My review: This is the beginning of one of the most intriguing historical series of the century, the only series to ever win twice the Man Booker Prize for best novel. This is the story of Thomas Cromwell, from his humble beginning as an abused and violent kid, to the most powerful man in Henry VIII England. England in the 1520s is a heartbeat from disaster. If the king dies without a male heir, the country could be destroyed by civil war. Henry VIII wants to annul his marriage of twenty years and marry Anne Boleyn. The pope and most of Europe opposes him. Into this impasse steps Thomas Cromwell: a wholly original man, a charmer and a bully, both idealist and opportunist, astute in reading people, and implacable in his ambition. But Henry is volatile: one day tender, one day murderous. Cromwell helps him break the opposition, but what will be the price of his triumph? (★★★★)
Started: Aug 05 2016 Finished: Sep 11 2016
Cloud Atlas cover
Cloud Atlas
by David Mitchell (2004)
My review: I do not know why this book touched me so deeply, but it really did.
In Cloud Atlas Humans are Devils, always prone to enslave, kill, and slaughter. Humans are always ready to take away the dignity of others in the name of a Natural Order that determines that people of color, homosexuals, old, cloned people, or members of other tribes are not even worthy of the title of "men". This is demonstrated over and over 6 times in the 6 different stories (the number 6 recurrence in the book is significant).
But the Humans of Cloud Atlas are also Divine, because over and over, experiencing and witnessing small acts of kindness and incredible acts of self-sacrifice they come to realize that all these Natural Order boundaries are just human made conventions. Our lives are the result of all our choices, all our encounters. We are all bound together, each little act of kindness, each mistake goes beyond our lifetime and affects all humanity and the future. And so it is that a little act of kindness on a San Francisco bound ship will ultimately bring salvation to the Human race in a very far future.
Selected quotes:
Our lives and our choices, each encounter, suggest a new potential direction. Yesterday my life was headed in one direction. Today, it is headed in another. Fear, belief, love, phenomena that determined the course of our lives. These forces begin long before we are born and continue long after we perish. Yesterday, I believe I would have never have done what I did today. I feel like something important has happened to me. Is this possible?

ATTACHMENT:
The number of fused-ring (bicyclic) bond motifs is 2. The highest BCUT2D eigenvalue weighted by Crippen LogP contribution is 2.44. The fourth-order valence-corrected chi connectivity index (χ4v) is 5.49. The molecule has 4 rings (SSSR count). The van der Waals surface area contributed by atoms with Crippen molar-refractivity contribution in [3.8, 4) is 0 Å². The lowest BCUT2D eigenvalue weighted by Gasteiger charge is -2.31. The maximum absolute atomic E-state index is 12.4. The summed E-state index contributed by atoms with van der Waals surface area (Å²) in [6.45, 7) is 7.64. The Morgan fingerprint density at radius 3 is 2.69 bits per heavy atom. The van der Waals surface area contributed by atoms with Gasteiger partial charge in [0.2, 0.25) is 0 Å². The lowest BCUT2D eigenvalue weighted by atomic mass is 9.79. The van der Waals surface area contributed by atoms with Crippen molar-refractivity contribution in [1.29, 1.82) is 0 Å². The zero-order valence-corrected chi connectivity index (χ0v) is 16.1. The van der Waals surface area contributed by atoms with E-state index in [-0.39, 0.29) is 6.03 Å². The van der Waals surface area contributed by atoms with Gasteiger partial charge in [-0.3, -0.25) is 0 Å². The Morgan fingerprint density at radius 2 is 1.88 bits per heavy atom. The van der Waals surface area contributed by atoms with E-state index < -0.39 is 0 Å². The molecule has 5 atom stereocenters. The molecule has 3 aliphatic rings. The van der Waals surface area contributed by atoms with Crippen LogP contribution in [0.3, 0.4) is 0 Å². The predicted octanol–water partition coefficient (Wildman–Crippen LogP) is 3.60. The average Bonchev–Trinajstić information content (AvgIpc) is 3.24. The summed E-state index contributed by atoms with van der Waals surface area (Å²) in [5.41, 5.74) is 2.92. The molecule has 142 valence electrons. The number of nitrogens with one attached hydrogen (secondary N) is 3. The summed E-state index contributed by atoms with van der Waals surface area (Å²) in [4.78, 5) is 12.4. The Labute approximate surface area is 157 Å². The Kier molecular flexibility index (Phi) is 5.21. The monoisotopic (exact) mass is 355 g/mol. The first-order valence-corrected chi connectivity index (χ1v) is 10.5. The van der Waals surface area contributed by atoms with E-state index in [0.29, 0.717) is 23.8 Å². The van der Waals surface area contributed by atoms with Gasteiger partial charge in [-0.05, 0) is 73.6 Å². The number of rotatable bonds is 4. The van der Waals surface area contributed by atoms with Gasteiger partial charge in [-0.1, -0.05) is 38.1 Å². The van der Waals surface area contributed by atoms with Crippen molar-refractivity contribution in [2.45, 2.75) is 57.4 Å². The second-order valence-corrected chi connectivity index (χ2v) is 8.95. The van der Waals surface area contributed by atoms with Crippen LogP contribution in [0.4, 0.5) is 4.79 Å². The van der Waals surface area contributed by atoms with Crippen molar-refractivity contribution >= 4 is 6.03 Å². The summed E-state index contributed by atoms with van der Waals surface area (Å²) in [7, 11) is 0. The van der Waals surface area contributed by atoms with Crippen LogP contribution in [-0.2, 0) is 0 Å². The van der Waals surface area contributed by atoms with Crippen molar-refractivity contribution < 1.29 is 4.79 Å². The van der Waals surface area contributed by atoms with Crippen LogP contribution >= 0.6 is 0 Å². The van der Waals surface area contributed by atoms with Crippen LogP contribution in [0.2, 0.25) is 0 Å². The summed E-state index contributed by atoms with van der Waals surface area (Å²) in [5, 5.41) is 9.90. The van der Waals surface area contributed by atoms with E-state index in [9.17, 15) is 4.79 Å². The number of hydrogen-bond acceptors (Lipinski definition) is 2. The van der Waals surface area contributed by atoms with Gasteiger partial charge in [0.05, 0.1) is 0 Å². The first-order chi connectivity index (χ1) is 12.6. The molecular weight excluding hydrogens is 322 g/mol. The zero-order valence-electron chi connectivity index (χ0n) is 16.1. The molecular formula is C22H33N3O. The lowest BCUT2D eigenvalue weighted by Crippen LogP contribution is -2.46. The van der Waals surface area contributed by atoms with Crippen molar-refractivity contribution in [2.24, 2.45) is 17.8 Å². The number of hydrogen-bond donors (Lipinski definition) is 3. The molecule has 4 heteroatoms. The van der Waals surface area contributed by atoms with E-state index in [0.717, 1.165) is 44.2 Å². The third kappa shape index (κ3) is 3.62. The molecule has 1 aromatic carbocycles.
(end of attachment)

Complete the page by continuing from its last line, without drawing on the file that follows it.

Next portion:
Our lives are not our own. We are bound to others, past and present, and by each crime and every kindness, we birth our future. (★★★★★)
Started: Sep 30 2012 Finished: Oct 20 2012
Life of Pi cover
Life of Pi
by Yann Martel
My review: It's quite hard to review this book without giving away any spoiler, and this is a great book that does not deserve to be spoiled. I still remember seeing it in the "reccomended" section of my local bookstore, picking it up with interest and putting it down thinking "what? a story about somebody being stuck on a boat? It has to be boring". Oh I was wrong! The book is actually quite captivating, so fascinating that you find yourself still reading it in the middle of the night thinking "it's late, but let's read another one of these short chapters". As the story progresses, I found myself captivated, and at its conclusion deeply shaken and shocked. (★★★★★)
Started: Jul 29 2012 Finished: Aug 04 2012
The Night Watch cover
The Night Watch
by Sarah Waters
My review: The Night Watch is the story of four commoners in World War II London, coping with personal and historical tragedies during air raids, black-outs and rationing. It is a story of loss, illicit affairs, desperation, hope, and love. Historical novels and movies have the tendency to be epic, to turn the characters into heroes, events into epics. As a result it is hard to identify with the characters, to understand what was like to live those events. The Night Watch does not fall in that trap. Its WWII London and its characters are just commoners, with common weaknesses, hopes, fears and tragedies. As a result it is impossible to not identify with them. It is impossible to not experience all the horrors, the destruction, the fears they experience, or not to share their hopes or their joy for historically insignificant but extremely real events. The result is an extremely powerful novel, able to shake the reader to the core. (★★★★★)
Started: Oct 10 2010 Finished: Dec 04 2010
The Master cover
The Master
by Colm Tóibín
My review: Like Michael Cunningham in The Hours, Colm Toibin captures the extraordinary mind and heart of a great writer. Beautiful and profoundly moving, The Master tells the story of a man born into one of America's first intellectual families who leaves his country in the late nineteenth century to live in Paris, Rome, Venice, and London among privileged artists and writers. In stunningly resonant prose, Toibin captures the loneliness and the hope of a master of psychological subtlety whose forays into intimacy inevitably failed those he tried to love. (★★★★)
Started: Apr 03 2010 Finished: May 09 2010